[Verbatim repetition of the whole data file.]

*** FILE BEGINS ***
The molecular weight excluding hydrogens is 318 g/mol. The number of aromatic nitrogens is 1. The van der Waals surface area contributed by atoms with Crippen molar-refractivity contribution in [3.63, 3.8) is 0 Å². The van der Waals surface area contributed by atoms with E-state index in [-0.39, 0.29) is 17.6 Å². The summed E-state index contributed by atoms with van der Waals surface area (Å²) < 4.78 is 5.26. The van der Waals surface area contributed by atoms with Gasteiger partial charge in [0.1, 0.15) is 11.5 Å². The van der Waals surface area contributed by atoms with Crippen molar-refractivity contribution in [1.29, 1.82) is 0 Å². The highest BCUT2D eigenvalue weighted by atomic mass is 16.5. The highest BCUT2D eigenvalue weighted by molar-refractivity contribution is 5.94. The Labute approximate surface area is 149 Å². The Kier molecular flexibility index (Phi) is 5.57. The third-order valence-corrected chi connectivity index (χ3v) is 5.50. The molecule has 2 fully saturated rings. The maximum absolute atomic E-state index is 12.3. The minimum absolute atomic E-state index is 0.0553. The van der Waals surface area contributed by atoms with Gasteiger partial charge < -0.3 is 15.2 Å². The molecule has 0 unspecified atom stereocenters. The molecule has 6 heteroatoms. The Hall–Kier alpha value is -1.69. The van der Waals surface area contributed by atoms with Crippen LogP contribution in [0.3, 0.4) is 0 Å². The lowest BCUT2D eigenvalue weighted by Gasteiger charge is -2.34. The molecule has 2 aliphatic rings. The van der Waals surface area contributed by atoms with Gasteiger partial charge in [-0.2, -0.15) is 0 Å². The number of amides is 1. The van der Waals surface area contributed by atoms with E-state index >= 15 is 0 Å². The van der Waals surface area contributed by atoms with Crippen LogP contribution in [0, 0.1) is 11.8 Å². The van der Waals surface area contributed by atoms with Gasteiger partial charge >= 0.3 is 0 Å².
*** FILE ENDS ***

The molecular weight excluding hydrogens is 318 g/mol. The number of aromatic nitrogens is 1. The van der Waals surface area contributed by atoms with Crippen molar-refractivity contribution in [3.63, 3.8) is 0 Å². The van der Waals surface area contributed by atoms with E-state index in [-0.39, 0.29) is 17.6 Å². The summed E-state index contributed by atoms with van der Waals surface area (Å²) < 4.78 is 5.26. The van der Waals surface area contributed by atoms with Gasteiger partial charge in [0.1, 0.15) is 11.5 Å². The van der Waals surface area contributed by atoms with Crippen molar-refractivity contribution in [1.29, 1.82) is 0 Å². The highest BCUT2D eigenvalue weighted by atomic mass is 16.5. The highest BCUT2D eigenvalue weighted by molar-refractivity contribution is 5.94. The Labute approximate surface area is 149 Å². The Kier molecular flexibility index (Phi) is 5.57. The third-order valence-corrected chi connectivity index (χ3v) is 5.50. The molecule has 2 fully saturated rings. The maximum absolute atomic E-state index is 12.3. The minimum absolute atomic E-state index is 0.0553. The van der Waals surface area contributed by atoms with Gasteiger partial charge < -0.3 is 15.2 Å². The molecule has 0 unspecified atom stereocenters. The molecule has 6 heteroatoms. The Hall–Kier alpha value is -1.69. The van der Waals surface area contributed by atoms with Crippen LogP contribution in [0.3, 0.4) is 0 Å². The lowest BCUT2D eigenvalue weighted by Gasteiger charge is -2.34. The molecule has 2 aliphatic rings. The van der Waals surface area contributed by atoms with Gasteiger partial charge in [-0.2, -0.15) is 0 Å². The number of amides is 1. The van der Waals surface area contributed by atoms with E-state index >= 15 is 0 Å². The van der Waals surface area contributed by atoms with Crippen LogP contribution in [0, 0.1) is 11.8 Å². The van der Waals surface area contributed by atoms with Gasteiger partial charge >= 0.3 is 0 Å².